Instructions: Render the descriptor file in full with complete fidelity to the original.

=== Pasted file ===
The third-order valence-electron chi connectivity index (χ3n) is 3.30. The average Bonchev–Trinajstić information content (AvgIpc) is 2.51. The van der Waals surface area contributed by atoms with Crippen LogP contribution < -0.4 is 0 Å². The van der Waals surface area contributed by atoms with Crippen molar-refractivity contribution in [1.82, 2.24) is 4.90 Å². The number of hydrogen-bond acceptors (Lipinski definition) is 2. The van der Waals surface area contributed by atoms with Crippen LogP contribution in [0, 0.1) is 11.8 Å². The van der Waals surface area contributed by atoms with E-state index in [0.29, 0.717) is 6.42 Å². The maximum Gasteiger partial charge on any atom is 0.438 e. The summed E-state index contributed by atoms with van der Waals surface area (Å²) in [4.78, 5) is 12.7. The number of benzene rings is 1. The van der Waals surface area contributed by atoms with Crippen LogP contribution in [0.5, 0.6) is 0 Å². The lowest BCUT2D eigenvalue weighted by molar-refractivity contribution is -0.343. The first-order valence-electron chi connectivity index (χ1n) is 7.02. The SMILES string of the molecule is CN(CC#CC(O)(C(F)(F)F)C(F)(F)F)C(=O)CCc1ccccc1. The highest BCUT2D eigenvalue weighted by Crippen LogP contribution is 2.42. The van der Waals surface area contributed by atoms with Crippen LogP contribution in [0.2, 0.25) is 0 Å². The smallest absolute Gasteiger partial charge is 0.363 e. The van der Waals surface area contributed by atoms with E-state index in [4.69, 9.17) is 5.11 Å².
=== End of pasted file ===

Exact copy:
The third-order valence-electron chi connectivity index (χ3n) is 3.30. The average Bonchev–Trinajstić information content (AvgIpc) is 2.51. The van der Waals surface area contributed by atoms with Crippen LogP contribution < -0.4 is 0 Å². The van der Waals surface area contributed by atoms with Crippen molar-refractivity contribution in [1.82, 2.24) is 4.90 Å². The number of hydrogen-bond acceptors (Lipinski definition) is 2. The van der Waals surface area contributed by atoms with Crippen LogP contribution in [0, 0.1) is 11.8 Å². The van der Waals surface area contributed by atoms with E-state index in [0.29, 0.717) is 6.42 Å². The maximum Gasteiger partial charge on any atom is 0.438 e. The summed E-state index contributed by atoms with van der Waals surface area (Å²) in [4.78, 5) is 12.7. The number of benzene rings is 1. The van der Waals surface area contributed by atoms with Crippen LogP contribution in [0.5, 0.6) is 0 Å². The lowest BCUT2D eigenvalue weighted by molar-refractivity contribution is -0.343. The first-order valence-electron chi connectivity index (χ1n) is 7.02. The SMILES string of the molecule is CN(CC#CC(O)(C(F)(F)F)C(F)(F)F)C(=O)CCc1ccccc1. The highest BCUT2D eigenvalue weighted by Crippen LogP contribution is 2.42. The van der Waals surface area contributed by atoms with Crippen LogP contribution in [0.2, 0.25) is 0 Å². The smallest absolute Gasteiger partial charge is 0.363 e. The van der Waals surface area contributed by atoms with E-state index in [4.69, 9.17) is 5.11 Å².